The Trade Deficit: The Biggest Obstacle to Full Employment

Since the collapse of the housing bubble in 2007, the unemployment rate has been far above almost everyone’s estimate of full employment.  Economists and politicians have suggested a long list of remedies for this persistently high rate, but one factor rarely mentioned is the trade deficit.  This is a major omission, because at its 2013 level of $500 billion (3 percent of gross domestic product, or GDP), the trade deficit implies a large amount of demand that is directed outside of the country rather than at home, where it could create employment. 

The simple arithmetic implies that increasing exports or reducing imports enough to bring trade into balance would generate 4.2 million jobs directly and another 2.1 million jobs through multiplier effects, for a total increase of 6.3 million jobs.  (This math assumes that the number of jobs associated with an additional 3 percentage points of GDP is the same on average as for GDP as a whole.)  The 4.2 million jobs directly created would be disproportionately manufacturing jobs, which continue to be a source of relatively high-wage employment for the 70 percent of the workforce that lacks a college degree.  This level of job creation would be a huge deal in an economy that is operating at more than 8 million jobs below its trend level of employment.  Thus, trade deserves our serious attention. 

This analysis has four parts.  The first discusses the basics of national income accounting and explains how trade deficits amount to a loss of demand that must be offset from other sources if the economy is to sustain a full-employment level of output.  The second part outlines the origins of our large recent trade deficits.  The United States has run trade deficits for most of the last four decades, but they became qualitatively larger in the late 1990s, in line with a rising value of the dollar.  The third section discusses how lowering the value of the dollar relative to other currencies could make U.S. goods and services more competitive internationally.  The fourth section addresses some of the implications of a lower-valued dollar and balanced trade.  It has often been claimed that the United States must run a trade deficit because of the dollar’s status as a reserve currency.  As will be shown, this claim misunderstands both the nature of reserve currencies and the workings of the international finance system.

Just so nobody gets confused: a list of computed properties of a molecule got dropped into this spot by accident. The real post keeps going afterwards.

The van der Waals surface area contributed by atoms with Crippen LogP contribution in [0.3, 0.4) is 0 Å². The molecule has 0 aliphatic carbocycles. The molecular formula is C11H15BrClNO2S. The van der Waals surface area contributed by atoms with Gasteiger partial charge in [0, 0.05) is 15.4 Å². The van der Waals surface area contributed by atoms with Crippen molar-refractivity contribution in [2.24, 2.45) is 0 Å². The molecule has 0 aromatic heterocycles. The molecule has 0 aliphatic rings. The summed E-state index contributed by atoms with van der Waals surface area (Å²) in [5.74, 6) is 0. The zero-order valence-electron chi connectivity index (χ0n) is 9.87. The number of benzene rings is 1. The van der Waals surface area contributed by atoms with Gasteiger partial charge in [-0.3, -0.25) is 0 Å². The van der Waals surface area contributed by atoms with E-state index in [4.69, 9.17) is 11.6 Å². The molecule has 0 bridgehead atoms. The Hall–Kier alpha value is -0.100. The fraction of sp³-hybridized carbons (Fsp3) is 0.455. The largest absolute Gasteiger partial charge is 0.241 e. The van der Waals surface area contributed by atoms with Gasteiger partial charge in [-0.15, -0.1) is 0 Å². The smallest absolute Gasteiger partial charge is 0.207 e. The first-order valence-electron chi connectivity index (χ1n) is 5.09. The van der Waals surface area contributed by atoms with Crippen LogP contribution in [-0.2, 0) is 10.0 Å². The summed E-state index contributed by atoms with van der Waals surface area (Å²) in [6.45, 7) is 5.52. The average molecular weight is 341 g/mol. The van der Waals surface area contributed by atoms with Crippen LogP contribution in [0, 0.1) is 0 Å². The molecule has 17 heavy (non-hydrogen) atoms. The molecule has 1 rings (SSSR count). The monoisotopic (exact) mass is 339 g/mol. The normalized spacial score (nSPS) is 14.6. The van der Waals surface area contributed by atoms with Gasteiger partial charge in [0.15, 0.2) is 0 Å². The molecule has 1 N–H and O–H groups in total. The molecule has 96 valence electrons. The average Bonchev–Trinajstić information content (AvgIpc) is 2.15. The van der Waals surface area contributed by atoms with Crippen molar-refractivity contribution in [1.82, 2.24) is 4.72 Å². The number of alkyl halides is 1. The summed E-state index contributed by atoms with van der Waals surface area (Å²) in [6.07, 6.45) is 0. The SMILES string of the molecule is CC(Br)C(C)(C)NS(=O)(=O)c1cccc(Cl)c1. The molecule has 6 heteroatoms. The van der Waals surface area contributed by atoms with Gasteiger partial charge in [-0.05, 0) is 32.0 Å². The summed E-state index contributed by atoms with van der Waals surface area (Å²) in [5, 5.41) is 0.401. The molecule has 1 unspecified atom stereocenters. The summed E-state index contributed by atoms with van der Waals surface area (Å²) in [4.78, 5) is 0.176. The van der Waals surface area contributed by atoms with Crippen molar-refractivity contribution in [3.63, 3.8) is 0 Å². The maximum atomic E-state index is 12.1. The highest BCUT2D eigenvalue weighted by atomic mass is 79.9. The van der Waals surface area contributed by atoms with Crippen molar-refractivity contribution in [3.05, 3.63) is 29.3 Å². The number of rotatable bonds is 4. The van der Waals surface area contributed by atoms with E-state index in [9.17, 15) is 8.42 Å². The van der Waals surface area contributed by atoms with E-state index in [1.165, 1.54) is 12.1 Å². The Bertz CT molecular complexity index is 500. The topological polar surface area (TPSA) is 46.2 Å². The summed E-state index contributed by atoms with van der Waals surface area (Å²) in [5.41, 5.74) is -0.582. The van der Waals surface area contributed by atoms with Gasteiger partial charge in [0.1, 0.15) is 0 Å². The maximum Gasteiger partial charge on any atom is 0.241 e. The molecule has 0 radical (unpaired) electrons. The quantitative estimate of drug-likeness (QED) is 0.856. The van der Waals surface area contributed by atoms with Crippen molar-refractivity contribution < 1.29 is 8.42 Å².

The full report is available here in PDF format.

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